A skew value is then calculated as a numeric representation of a degree, to which, either the first set of subscribers or the second set of clients (block 618) predominate. The skew value may be computed in a variety of ways, such as from the number of subscribers in the first set minus the number of subscribers in the second set, a result of which is divided by a total number of subscribers. In this instance, a positive skew value indicates the population of subscribers includes more “happy” subscribers than “unhappy” subscribers. Likewise, a negative skew value indicates the population of subscribers includes more “unhappy” subscribers than “happy” subscribers.

When the skew value is not approximately zero, the mean access success rate is adjusted accordingly (block 620). For example, when the skew value is greater than zero, the mean access success rate is adjusted toward the first average success rate of the first set of subscribers (block 622). The adjustment, for instance, may be computed such that the mean access success rate is subtracted from the first average access success rate, a result of which is multiplied by the skew value and added to the mean access success rate. The result of this computation is a relative quality value for the access number.

Likewise, when the skew value is less than zero, the mean access success rate is adjusted toward the second average success rate of the second set of subscribers (block 624). The adjustment, for instance, may be computed such that the second average access success rate is subtracted from the mean access success rate, a result of which is multiplied by the skew value and added to the mean access success rate. The result of this computation is also a relative quality value for the access number which reflects the predominance of “happy” versus “unhappy” subscribers.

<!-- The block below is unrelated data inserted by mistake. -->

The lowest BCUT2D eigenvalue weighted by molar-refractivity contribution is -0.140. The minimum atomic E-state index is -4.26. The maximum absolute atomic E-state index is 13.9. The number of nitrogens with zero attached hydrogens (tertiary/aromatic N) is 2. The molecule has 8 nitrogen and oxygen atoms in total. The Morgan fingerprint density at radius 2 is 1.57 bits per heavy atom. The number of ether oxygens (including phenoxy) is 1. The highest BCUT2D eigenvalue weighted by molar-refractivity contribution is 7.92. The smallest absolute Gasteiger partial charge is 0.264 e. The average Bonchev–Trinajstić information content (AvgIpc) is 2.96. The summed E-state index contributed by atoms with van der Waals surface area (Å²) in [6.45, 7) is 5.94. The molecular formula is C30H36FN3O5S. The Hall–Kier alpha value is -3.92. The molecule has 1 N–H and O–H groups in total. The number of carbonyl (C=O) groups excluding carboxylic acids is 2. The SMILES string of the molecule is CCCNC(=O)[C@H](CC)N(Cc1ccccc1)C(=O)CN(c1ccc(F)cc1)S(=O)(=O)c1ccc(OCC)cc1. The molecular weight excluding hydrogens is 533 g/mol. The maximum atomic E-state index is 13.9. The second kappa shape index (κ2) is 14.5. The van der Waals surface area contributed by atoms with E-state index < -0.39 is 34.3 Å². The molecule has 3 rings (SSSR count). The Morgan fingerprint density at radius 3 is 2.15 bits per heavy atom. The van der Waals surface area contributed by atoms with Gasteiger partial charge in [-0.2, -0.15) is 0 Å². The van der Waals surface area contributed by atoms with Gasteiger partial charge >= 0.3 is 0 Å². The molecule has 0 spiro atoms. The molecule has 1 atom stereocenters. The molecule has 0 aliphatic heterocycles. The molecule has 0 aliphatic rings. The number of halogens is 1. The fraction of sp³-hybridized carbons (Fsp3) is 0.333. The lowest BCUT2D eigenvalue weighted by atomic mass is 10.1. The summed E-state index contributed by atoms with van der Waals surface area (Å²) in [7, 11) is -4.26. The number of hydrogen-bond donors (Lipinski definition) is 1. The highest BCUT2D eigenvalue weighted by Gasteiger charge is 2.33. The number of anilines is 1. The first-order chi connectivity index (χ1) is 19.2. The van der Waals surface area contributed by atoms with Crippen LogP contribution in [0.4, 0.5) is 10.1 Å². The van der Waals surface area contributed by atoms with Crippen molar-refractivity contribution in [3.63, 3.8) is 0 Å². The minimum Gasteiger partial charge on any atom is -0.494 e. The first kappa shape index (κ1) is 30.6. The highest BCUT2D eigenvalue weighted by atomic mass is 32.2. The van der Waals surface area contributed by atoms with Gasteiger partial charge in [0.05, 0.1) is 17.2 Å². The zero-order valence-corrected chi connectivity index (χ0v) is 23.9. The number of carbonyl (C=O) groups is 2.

Although this exemplary implementation described an adjustment based on whether the skew factor was greater than or less than zero, the adjustment may also be made through use of a threshold. For example, the threshold may be utilized to define a minimum amount of skew, for which, the mean access success rate will be adjusted. Thus, in such an instance the adjustment may be made when the skew factor approximates a zero value. The threshold may be computed in a wide variety of ways, such as dynamically (e.g., based on available computation resources, heuristics, and so on), predetermined by an administrator, and so on.

CONCLUSION

Although the invention has been described in language specific to structural features and/or methodological acts, it is to be understood that the invention defined in the appended claims is not necessarily limited to the specific features or acts described. Rather, the specific features and acts are disclosed as exemplary forms of implementing the claimed invention.

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Classifications
U.S. Classification709/203, 709/224
International ClassificationG06F12/00, G06F15/16
Cooperative ClassificationH04L12/2874, H04L12/2856
European ClassificationH04L12/28P1, H04L12/28P1D1B